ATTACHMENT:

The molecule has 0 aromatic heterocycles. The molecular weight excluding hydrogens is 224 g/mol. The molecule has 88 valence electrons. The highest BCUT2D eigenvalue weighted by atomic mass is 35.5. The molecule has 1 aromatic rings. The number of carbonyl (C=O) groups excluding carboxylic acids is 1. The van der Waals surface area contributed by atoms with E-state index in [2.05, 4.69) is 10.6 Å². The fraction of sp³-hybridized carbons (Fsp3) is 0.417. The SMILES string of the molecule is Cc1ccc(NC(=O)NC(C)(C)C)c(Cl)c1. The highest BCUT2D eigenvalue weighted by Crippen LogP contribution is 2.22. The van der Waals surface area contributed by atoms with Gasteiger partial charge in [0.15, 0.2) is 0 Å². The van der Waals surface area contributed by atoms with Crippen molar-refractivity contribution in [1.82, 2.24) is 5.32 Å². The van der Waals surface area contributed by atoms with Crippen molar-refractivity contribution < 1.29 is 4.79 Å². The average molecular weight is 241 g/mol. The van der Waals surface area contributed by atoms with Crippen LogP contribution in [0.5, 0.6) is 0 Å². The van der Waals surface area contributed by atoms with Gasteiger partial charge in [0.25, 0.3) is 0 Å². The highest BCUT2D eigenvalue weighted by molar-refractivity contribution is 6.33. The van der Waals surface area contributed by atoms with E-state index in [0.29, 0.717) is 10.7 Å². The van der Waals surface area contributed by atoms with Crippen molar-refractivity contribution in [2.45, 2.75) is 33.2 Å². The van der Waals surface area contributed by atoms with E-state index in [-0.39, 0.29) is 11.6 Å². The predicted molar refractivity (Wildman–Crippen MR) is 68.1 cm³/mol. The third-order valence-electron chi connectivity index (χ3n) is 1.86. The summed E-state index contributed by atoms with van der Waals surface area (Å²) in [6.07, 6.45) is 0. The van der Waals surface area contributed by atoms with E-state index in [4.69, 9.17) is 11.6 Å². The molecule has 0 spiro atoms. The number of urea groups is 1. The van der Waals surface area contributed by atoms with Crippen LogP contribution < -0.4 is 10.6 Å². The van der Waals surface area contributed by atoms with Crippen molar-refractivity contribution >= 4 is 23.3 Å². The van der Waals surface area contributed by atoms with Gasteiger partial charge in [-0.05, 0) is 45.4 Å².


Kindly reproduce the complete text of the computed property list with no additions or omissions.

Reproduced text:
The molecule has 0 aromatic heterocycles. The molecular weight excluding hydrogens is 224 g/mol. The molecule has 88 valence electrons. The highest BCUT2D eigenvalue weighted by atomic mass is 35.5. The molecule has 1 aromatic rings. The number of carbonyl (C=O) groups excluding carboxylic acids is 1. The van der Waals surface area contributed by atoms with E-state index in [2.05, 4.69) is 10.6 Å². The fraction of sp³-hybridized carbons (Fsp3) is 0.417. The SMILES string of the molecule is Cc1ccc(NC(=O)NC(C)(C)C)c(Cl)c1. The highest BCUT2D eigenvalue weighted by Crippen LogP contribution is 2.22. The van der Waals surface area contributed by atoms with Gasteiger partial charge in [0.15, 0.2) is 0 Å². The van der Waals surface area contributed by atoms with Crippen molar-refractivity contribution in [1.82, 2.24) is 5.32 Å². The van der Waals surface area contributed by atoms with Crippen molar-refractivity contribution < 1.29 is 4.79 Å². The average molecular weight is 241 g/mol. The van der Waals surface area contributed by atoms with Crippen LogP contribution in [0.5, 0.6) is 0 Å². The van der Waals surface area contributed by atoms with Gasteiger partial charge in [0.25, 0.3) is 0 Å². The highest BCUT2D eigenvalue weighted by molar-refractivity contribution is 6.33. The van der Waals surface area contributed by atoms with E-state index in [0.29, 0.717) is 10.7 Å². The van der Waals surface area contributed by atoms with Crippen molar-refractivity contribution in [2.45, 2.75) is 33.2 Å². The van der Waals surface area contributed by atoms with E-state index in [-0.39, 0.29) is 11.6 Å². The predicted molar refractivity (Wildman–Crippen MR) is 68.1 cm³/mol. The third-order valence-electron chi connectivity index (χ3n) is 1.86. The summed E-state index contributed by atoms with van der Waals surface area (Å²) in [6.07, 6.45) is 0. The van der Waals surface area contributed by atoms with E-state index in [4.69, 9.17) is 11.6 Å². The molecule has 0 spiro atoms. The number of urea groups is 1. The van der Waals surface area contributed by atoms with Crippen LogP contribution < -0.4 is 10.6 Å². The van der Waals surface area contributed by atoms with Crippen molar-refractivity contribution >= 4 is 23.3 Å². The van der Waals surface area contributed by atoms with Gasteiger partial charge in [-0.05, 0) is 45.4 Å².